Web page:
Skin rashes and round lesions can be symptoms of cutaneous lupus. Topical treatments, including preventative creams, are often the first care strategy.
Cutaneous lupus erythematosus is a form of lupus that is limited to the skin. But, cutaneous lupus also contains its own subtypes, which vary in severity, symptoms, and treatments. The major subtypes are:
- Acute cutaneous lupus erythematosus (ACLE)
- Subacute cutaneous lupus erythematosus (SCLE)
- Chronic cutaneous lupus (CCLE) & discoid lupus erythematosus (DIL)
Quite often, a dermatologist will help determine the proper cutaneous lupus classification because rashes and lesions are a common initial symptoms. According to a study published in 1996, 25% of people with lupus (SLE) first experienced lesions or other cutaneous lupus symptoms (as opposed to systemic symptoms).
A note on diagnosing CLE
The American College of Rheumatology (ACR) created an eleven-criteria tool for diagnosing lupus that includes clinical and lab. For a doctor to settle on a diagnosis of systemic lupus, at least 4 of the 11 criteria must be met.
Of the eleven criteria, four deal with symptoms of the skin. They are:
- malar rash (butterfly rash)
- discoid lesions
- mucosal ulcers
This overlap between the ACR systemic lupus guidelines and the cutaneous lupus symptoms have caused some researchers to question the prevalence of each disease.
The European Society of CLE analyzed their multi-center dataset in 2012 exploring the challenges of diagnosing these diseases. Of lupus patients with 4 or more ACR criteria, 48% of patients had CLE, but not systemic lupus.
It is not just researchers that are noticing the potential issues with the criteria. As a result, the Systemic Lupus International Collaborating Clinics Classification Criteria (SLICC) has been developed and is undergoing further comparative testing. For this guideline, there were 17 symptom criteria identified and a diagnosis of systemic lupus requires a clinical criterion and an immunologic one (or lupus nephritis).
Treatments for cutaneous lupus
When battling cutaneous lupus, a number of strategies and medications are used. Because the skin is impacted, there are often two goals of treatment:
- Avoiding the development or progression of lesions
- Improving the appearance of the skin
Along with preventative education (such as avoiding sunlight and UVA/UVB rays), a doctor may prescribe medications or topical treatments.
Here, we will focus on topical treatments. To learn more about the medication options, check out this 2014 review published in the journal Best Practice & Research: Clinical Rheumatology
Preventative cutaneous lupus topical treatments
It is crucial not to pick at, squeeze, or scratch cutaneous lupus lesions. This can make the current lesions worse, cause scarring, or even induce new lesions.
Additionally, it is important to consider skin health during day-to-day activities. Ultraviolet light can pass through glass and UV light is even present in some indoor fluorescent lights.
A study published in 2001 found that both UVA and UVB irradiation could cause new cutaneous lupus lesions. Because of this, the recommendation is to use a broad sunscreen with a high SPF (at least 50). Sunscreen should be applied 20-30 minutes before UV light exposure.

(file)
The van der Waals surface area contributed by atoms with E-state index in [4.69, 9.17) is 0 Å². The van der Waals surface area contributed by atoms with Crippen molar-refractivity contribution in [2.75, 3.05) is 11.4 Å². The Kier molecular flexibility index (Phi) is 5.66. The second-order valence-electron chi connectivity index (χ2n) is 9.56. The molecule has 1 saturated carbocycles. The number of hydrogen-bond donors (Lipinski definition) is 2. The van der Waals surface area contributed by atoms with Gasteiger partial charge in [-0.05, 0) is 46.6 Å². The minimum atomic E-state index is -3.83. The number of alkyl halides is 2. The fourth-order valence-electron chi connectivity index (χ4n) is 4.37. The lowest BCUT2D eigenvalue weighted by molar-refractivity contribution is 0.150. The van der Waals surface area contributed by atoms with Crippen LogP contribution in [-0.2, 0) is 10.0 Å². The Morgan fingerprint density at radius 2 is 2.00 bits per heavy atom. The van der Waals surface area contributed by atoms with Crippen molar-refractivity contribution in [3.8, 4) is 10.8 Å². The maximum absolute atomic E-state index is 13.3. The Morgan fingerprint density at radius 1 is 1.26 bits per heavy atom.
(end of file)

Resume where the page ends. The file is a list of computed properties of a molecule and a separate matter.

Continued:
New research is beginning to explore alternative, non-medicinal treatments such as laser therapy, cryotherapy, and dermabrasion.
Cutaneous lupus topical treatments
Examples: Fluocinonide cream; hydrocortisone cream
Effectiveness: Topical corticosteroids reduce inflammatory symptoms in cutaneous lupus. There has been a randomized study with 78 participants that had discoid lupus. The researchers found that higher-dose steroids were more effective in battling the symptoms of CLE. However, steroids are known for having many side effects. The authors of the 2014 CLE review concluded that: “the lowest potency [steroids] allowing for resolution should be used for the shortest duration possible”
Side effects: Atrophy; telangiectasia (spider veins); dermatitis caused by steroids
Examples: Tacrolimus; pimecrolimus
Effectiveness: Studies suggest that calcineurin inhibitors are as effective as coritcosteroids but do not have the same potentially severe side effects. Some research suggests these topical treatments may be particularly useful for lesions on the face.
Interestingly, a study published in 2011 examined the effectiveness of tacrolimus 0.1% ointment on 30 men and women with cutaneous lupus. The ointment was applied twice per day. There was statistically significant improvement at both 28 and 56 days, but not at 84 days (when compared to placebo/vehicle).
Side effects: Some burning, erythema, irritation
Examples: Also known as albuterol
Effectiveness: While R-salbutamol did not improve the Localized Cutaneous Lupus Area and Severity Index (LCLASI) score in a clinical trial, the researchers did find statistically significant improvement in participants pain, itch, scaling, and ulceration.
Side effects: Shakiness; headaches; dizziness; increased feelings of anxiety
NOTE: As with all medications and prescription products, be sure to work with your lupus treatment team to ensure your treatment plan and dosing are suited for you.